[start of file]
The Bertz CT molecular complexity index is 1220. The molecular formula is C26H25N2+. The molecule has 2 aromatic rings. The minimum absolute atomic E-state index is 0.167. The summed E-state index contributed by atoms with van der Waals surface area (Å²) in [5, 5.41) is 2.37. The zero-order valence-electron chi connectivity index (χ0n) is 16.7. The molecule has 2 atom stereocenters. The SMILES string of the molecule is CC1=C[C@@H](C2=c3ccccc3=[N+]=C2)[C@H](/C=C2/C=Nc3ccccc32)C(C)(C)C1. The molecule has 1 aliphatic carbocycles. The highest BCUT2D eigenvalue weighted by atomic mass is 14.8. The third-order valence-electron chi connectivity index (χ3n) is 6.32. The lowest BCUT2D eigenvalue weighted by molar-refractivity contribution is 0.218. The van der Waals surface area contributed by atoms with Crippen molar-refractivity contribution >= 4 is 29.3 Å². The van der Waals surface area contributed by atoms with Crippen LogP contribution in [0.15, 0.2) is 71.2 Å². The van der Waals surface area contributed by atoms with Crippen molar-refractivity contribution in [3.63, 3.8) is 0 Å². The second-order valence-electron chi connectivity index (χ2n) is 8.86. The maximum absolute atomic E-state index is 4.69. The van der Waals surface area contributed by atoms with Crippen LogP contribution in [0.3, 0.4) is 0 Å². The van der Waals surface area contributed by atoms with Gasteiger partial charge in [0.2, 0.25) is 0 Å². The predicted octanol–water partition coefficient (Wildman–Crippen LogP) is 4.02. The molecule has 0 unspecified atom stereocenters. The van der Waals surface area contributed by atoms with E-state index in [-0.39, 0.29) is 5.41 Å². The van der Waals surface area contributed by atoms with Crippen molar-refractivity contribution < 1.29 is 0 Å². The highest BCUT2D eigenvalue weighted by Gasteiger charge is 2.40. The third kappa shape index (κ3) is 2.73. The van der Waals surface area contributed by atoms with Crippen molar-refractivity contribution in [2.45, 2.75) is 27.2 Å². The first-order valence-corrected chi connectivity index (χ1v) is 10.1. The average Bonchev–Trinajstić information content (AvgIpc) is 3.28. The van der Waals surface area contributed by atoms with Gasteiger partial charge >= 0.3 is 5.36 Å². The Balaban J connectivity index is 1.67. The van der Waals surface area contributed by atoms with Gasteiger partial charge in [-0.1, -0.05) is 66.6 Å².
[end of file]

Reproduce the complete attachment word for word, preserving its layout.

The Bertz CT molecular complexity index is 1220. The molecular formula is C26H25N2+. The molecule has 2 aromatic rings. The minimum absolute atomic E-state index is 0.167. The summed E-state index contributed by atoms with van der Waals surface area (Å²) in [5, 5.41) is 2.37. The zero-order valence-electron chi connectivity index (χ0n) is 16.7. The molecule has 2 atom stereocenters. The SMILES string of the molecule is CC1=C[C@@H](C2=c3ccccc3=[N+]=C2)[C@H](/C=C2/C=Nc3ccccc32)C(C)(C)C1. The molecule has 1 aliphatic carbocycles. The highest BCUT2D eigenvalue weighted by atomic mass is 14.8. The third-order valence-electron chi connectivity index (χ3n) is 6.32. The lowest BCUT2D eigenvalue weighted by molar-refractivity contribution is 0.218. The van der Waals surface area contributed by atoms with Crippen molar-refractivity contribution >= 4 is 29.3 Å². The van der Waals surface area contributed by atoms with Crippen LogP contribution in [0.15, 0.2) is 71.2 Å². The van der Waals surface area contributed by atoms with Crippen molar-refractivity contribution in [3.63, 3.8) is 0 Å². The second-order valence-electron chi connectivity index (χ2n) is 8.86. The maximum absolute atomic E-state index is 4.69. The van der Waals surface area contributed by atoms with Crippen LogP contribution in [0.3, 0.4) is 0 Å². The van der Waals surface area contributed by atoms with Gasteiger partial charge in [0.2, 0.25) is 0 Å². The predicted octanol–water partition coefficient (Wildman–Crippen LogP) is 4.02. The molecule has 0 unspecified atom stereocenters. The van der Waals surface area contributed by atoms with E-state index in [-0.39, 0.29) is 5.41 Å². The van der Waals surface area contributed by atoms with Crippen molar-refractivity contribution < 1.29 is 0 Å². The highest BCUT2D eigenvalue weighted by Gasteiger charge is 2.40. The third kappa shape index (κ3) is 2.73. The van der Waals surface area contributed by atoms with Crippen molar-refractivity contribution in [2.45, 2.75) is 27.2 Å². The first-order valence-corrected chi connectivity index (χ1v) is 10.1. The average Bonchev–Trinajstić information content (AvgIpc) is 3.28. The van der Waals surface area contributed by atoms with Gasteiger partial charge >= 0.3 is 5.36 Å². The Balaban J connectivity index is 1.67. The van der Waals surface area contributed by atoms with Gasteiger partial charge in [-0.1, -0.05) is 66.6 Å².